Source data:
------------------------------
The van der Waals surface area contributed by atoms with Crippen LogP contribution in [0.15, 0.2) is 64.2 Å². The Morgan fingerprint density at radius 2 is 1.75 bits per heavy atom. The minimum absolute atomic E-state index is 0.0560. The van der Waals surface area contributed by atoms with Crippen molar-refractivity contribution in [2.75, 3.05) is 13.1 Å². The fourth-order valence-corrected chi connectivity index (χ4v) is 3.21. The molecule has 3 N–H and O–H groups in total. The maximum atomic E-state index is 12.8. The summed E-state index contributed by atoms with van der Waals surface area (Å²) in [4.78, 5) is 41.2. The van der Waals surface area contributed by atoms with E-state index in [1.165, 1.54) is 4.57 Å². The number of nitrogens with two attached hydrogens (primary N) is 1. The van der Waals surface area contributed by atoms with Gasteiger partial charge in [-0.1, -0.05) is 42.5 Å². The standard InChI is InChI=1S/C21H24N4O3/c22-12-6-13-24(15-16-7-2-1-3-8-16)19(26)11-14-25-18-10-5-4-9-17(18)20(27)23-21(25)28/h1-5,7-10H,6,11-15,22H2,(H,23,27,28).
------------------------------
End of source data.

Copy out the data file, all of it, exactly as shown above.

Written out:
The van der Waals surface area contributed by atoms with Crippen LogP contribution in [0.15, 0.2) is 64.2 Å². The Morgan fingerprint density at radius 2 is 1.75 bits per heavy atom. The minimum absolute atomic E-state index is 0.0560. The van der Waals surface area contributed by atoms with Crippen molar-refractivity contribution in [2.75, 3.05) is 13.1 Å². The fourth-order valence-corrected chi connectivity index (χ4v) is 3.21. The molecule has 3 N–H and O–H groups in total. The maximum atomic E-state index is 12.8. The summed E-state index contributed by atoms with van der Waals surface area (Å²) in [4.78, 5) is 41.2. The van der Waals surface area contributed by atoms with E-state index in [1.165, 1.54) is 4.57 Å². The number of nitrogens with two attached hydrogens (primary N) is 1. The van der Waals surface area contributed by atoms with Gasteiger partial charge in [-0.1, -0.05) is 42.5 Å². The standard InChI is InChI=1S/C21H24N4O3/c22-12-6-13-24(15-16-7-2-1-3-8-16)19(26)11-14-25-18-10-5-4-9-17(18)20(27)23-21(25)28/h1-5,7-10H,6,11-15,22H2,(H,23,27,28).